Partial reopening of schools is ‘rushed and reckless’ – teachers’ union

Government decision poses grave risk to health of staff and students, say unions

Unions representing school staff have expressed alarm over the Government’s decision to partially reopen schools for special needs and Leaving Certificate students describing it as “rushed and reckless”.

The Cabinet agreed on Wednesday to keep most schools closed until February 1st in order to help suppress the spread of Covid-19 in the community.

Secondary schools will reopen for three days a week for up to 60,000 Leaving Cert students from next Monday.

In addition, special schools and special classes will reopen for an estimated 18,000 pupils.


Minister for Education Norma Foley said the decision had been made in the best interests of students, especially those facing into exams and with learning disabilities.

She said schools and teachers had proved resilient in the past in reopening schools and she was convinced the education sector would “not be found wanting” in reopening again in a limited way.

For all other students, schools will be required to put in place remote learning provisions from next Monday and to communicate these plans directly to families.

Leaving Cert final-year students will attend school three days per week, with the other two days’ learning being supported by their teachers remotely.

Schools will have autonomy to decide on what days of the week students should attend school.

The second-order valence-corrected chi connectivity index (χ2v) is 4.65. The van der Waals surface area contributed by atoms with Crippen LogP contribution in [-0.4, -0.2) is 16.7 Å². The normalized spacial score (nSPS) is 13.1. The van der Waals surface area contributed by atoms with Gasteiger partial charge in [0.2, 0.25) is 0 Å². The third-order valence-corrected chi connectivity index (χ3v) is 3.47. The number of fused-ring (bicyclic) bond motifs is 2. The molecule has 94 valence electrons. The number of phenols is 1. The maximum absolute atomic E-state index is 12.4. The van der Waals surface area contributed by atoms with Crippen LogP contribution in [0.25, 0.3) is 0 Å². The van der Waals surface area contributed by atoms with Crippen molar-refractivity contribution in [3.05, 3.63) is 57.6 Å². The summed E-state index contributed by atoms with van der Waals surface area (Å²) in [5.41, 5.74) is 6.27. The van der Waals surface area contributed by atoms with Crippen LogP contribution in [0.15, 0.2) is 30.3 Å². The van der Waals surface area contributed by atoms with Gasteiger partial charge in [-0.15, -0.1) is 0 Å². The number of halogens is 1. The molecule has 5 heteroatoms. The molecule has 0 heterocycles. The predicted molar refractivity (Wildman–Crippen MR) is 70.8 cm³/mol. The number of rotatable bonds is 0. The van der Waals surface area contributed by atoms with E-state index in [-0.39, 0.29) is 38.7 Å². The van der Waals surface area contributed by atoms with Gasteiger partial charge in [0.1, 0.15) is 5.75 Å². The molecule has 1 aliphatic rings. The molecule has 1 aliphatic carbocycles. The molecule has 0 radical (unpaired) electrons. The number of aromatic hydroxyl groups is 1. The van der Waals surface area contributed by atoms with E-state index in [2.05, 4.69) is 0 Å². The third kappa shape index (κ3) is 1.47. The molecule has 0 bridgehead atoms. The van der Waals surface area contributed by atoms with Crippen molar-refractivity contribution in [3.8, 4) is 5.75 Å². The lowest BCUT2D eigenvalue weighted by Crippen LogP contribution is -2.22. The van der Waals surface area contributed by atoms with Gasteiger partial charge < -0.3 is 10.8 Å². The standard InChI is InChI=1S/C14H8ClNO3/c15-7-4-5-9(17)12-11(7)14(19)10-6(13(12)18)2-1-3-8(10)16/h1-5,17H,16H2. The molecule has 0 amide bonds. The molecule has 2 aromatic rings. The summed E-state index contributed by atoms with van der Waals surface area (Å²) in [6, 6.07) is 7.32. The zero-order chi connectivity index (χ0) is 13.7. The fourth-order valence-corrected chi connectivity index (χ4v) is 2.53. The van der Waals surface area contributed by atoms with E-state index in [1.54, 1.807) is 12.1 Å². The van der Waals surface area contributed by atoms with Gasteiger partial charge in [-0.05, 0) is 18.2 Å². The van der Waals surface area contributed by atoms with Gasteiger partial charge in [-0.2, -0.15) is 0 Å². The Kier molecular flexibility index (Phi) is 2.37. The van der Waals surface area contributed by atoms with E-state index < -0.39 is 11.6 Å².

The three teachers’ unions said they have serious reservations over the health implications for their members, while the union representing special needs assistants said the decision was unworkable.

None have yet signalled they are prepared to take industrial action or instruct members not to turn up for work next week.

Instead, they are seeking further meetings with the department and access to public health advice which underpinned the Government decision.

John Boyle, the Irish National Teachers' Organisation's general secretary, questioned how it would be be safe for staff or children to attend special education settings.

“The rushed plan as laid out today is reckless and takes unnecessary risks which could easily be avoided. In light of public health advice, it is questionable whether attendance at such premises will be other than minimal,” he said.

The Association of Secondary Teachers Ireland (ASTI) said it had not been provided with a "credible level of assurance by the Government that schools will be safe places" next week.

“The union has no access to medical data demonstrating that schools are sufficiently safe for students and teachers at this time, in the context of the new variant and the alarmingly high numbers,” it said, in a statement.

The Teachers’ Union of Ireland (TUI) said it was “ gravely concerned” over the Government’s decision. Its president Martin Marjoram said: “Our members do not have trust and confidence that opening schools to Leaving Certificate students as is proposed can be safely achieved under the current circumstances.”

Fórsa, which represents thousands of special needs assistants, said reopening special schools and classes as normal “presents challenges that just cannot be met”.

However, a speaking at a press conference on Wednesday, Taoiseach Micheál Martin said the latest public health advice the Government had received indicated that schools remain safe settings.

He said the Chief Medical Officer’s advice was that the main public health risk to reopening schools centred on the mobilisation of more than one million students and teachers.

This led to the Government’s decision to shut schools for most students during January, with “limited exceptions” for 61,000 Leaving Cert students and up to 18,000 students with special needs .

Carl O'Brien

Carl O'Brien

Carl O'Brien is Education Editor of The Irish Times. He was previously chief reporter and social affairs correspondent